NATIONAL HARBOR, Md. -- Francisco Rodriguez to the Tigers, Jeremy Jeffress to the Rangers, Will Smith to the Giants and Tyler Thornburg to the Red Sox. After trading all of those closer-types within the past 12 months, the Brewers are suddenly a solid landing spot for late-inning relievers seeking a home.
"There are a lot of relievers who like our opportunity, who like the potential to pitch in high-leverage innings," Milwaukee general manager David Stearns said Wednesday at the Winter Meetings.
Holland, a two-time All-Star who missed 2016 following Tommy John surgery, reportedly met with teams in person on Wednesday at the Winter Meetings. It was not immediately known whether the Brewers were on his itinerary.
"I think there are a number of options, both guys who have performed that role in the past and guys who haven't, but would like to," Stearns said. "We're talking to a wide variety of those types of relief pitchers and I think we'll likely bring some of those guys into the fold and maintain a level of competition at the back end of our bullpen."
The Brewers do have room to make multiple additions. Their current depth chart includes a couple of potential future closers in Corey Knebel and Jacob Barnes, and durable veteran Carlos Torres earned higher-leverage opportunities as last season progressed.
Stearns this week did not rule out giving the right reliever a multi-year contract.
Crew mulls Rule 5 pick
Brewers officials met Wednesday night to formulate a plan for Thursday's 8 a.m. CT Rule 5 Draft. The Brewers essentially own the sixth pick, since three teams ahead of them in the draft order have full 40-man rosters.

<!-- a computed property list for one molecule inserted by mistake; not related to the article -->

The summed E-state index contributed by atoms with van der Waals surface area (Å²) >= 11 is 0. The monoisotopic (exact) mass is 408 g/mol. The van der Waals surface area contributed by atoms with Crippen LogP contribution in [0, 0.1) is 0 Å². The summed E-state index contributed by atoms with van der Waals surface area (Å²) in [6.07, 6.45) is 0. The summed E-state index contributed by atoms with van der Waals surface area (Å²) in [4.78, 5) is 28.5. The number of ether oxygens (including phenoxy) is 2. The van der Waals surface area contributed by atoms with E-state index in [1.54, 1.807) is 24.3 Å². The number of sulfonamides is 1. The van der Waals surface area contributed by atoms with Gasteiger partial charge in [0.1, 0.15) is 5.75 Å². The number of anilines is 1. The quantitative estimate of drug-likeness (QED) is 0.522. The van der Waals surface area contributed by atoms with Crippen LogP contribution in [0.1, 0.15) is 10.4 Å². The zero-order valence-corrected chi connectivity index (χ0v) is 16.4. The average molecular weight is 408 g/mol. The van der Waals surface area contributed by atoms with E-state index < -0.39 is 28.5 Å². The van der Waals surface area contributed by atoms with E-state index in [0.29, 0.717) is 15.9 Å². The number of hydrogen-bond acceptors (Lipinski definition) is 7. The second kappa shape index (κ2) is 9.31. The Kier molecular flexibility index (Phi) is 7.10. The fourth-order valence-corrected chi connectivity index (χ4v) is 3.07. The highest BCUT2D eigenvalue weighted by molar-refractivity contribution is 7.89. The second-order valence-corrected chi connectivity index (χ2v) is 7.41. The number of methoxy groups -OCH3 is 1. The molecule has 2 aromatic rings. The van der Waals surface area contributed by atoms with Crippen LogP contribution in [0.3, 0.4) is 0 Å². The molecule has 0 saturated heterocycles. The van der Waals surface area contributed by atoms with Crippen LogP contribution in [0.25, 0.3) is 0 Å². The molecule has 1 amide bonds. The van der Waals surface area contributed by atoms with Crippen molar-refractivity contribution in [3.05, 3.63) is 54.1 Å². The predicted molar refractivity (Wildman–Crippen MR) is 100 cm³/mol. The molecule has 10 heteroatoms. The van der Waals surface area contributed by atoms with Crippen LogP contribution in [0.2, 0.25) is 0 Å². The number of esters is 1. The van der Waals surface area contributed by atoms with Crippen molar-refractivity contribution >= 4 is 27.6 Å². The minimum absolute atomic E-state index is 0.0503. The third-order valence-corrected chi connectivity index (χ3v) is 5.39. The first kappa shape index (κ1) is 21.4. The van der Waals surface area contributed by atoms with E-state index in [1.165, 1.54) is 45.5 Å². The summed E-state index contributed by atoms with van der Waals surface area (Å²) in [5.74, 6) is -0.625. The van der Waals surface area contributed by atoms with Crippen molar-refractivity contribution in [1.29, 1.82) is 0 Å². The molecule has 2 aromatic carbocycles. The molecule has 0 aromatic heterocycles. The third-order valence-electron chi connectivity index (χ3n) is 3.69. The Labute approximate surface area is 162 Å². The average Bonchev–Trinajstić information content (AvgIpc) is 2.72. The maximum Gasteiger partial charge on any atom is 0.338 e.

By rule, players selected must stick in the Majors next season or be offered back to their original team. Generally, the easiest spot to stash a Rule 5 pick is the bullpen, which could prove convenient for the Brewers.
"Every year, there are guys you can dream on in the Rule 5 Draft," Stearns said. "It leads to some of the more enjoyable conversations we have. We have some fun with it, we debate."
Among the Minor Leaguers left unprotected by Milwaukee who could be drafted by other teams is left-handed pitching prospect Wei-Chung Wang, a former Rule 5 Draft pick himself.
Geltz picks free agency
Reliever Steve Geltz elected free agency on Wednesday, capping a series of transactions that began when the Brewers used a 40-man roster spot that might have been used to protect Wang to claim 25-year-old, Milwaukee-born, power-hitting prospect Adam Walker on waivers from the Twins on Nov. 18. Walker briefly ranked 29th on MLBPipeline.com's list of the Brewers' top prospects, but was designated for assignment 10 days later when the Brewers claimed Geltz, 29, from the Rays.
On Friday, the Orioles claimed Walker off waivers, and the Brewers outrighted Geltz to clear a spot on their full 40-man roster. Five days later, Geltz was gone, too.
Stearns confirmed Wednesday that one of the prospects acquired in Tuesday's trade with the Red Sox, right-handed pitcher Josh Pennington, had surgery about eight weeks ago to remove a bone chip from his right elbow. Pennington had Tommy John surgery on the same elbow as a senior in high school.
"Obviously, we were aware of this as we went through the process and it's our expectation that he will be able to come back healthy and pitch just fine," Stearns said. "We certainly expect him pitching off a mound in Spring Training. Obviously, he is a young prospect so we will proceed with some caution. Whether he is able to pitch on April 1 or April 30, we'll take it as needed."
Brewers outfielder Kirk Nieuwenhuis also had surgery after the season for an abdominal injury, as expected, according to Stearns. It was a nerve release surgery, which requires a shorter recovery than the sports hernia procedure that Nieuwenhuis anticipated.
Adam McCalvy has covered the Brewers for MLB.com since 2001. Follow him on Twitter @AdamMcCalvy, like him on Facebook and listen to his podcast. This story was not subject to the approval of Major League Baseball or its clubs.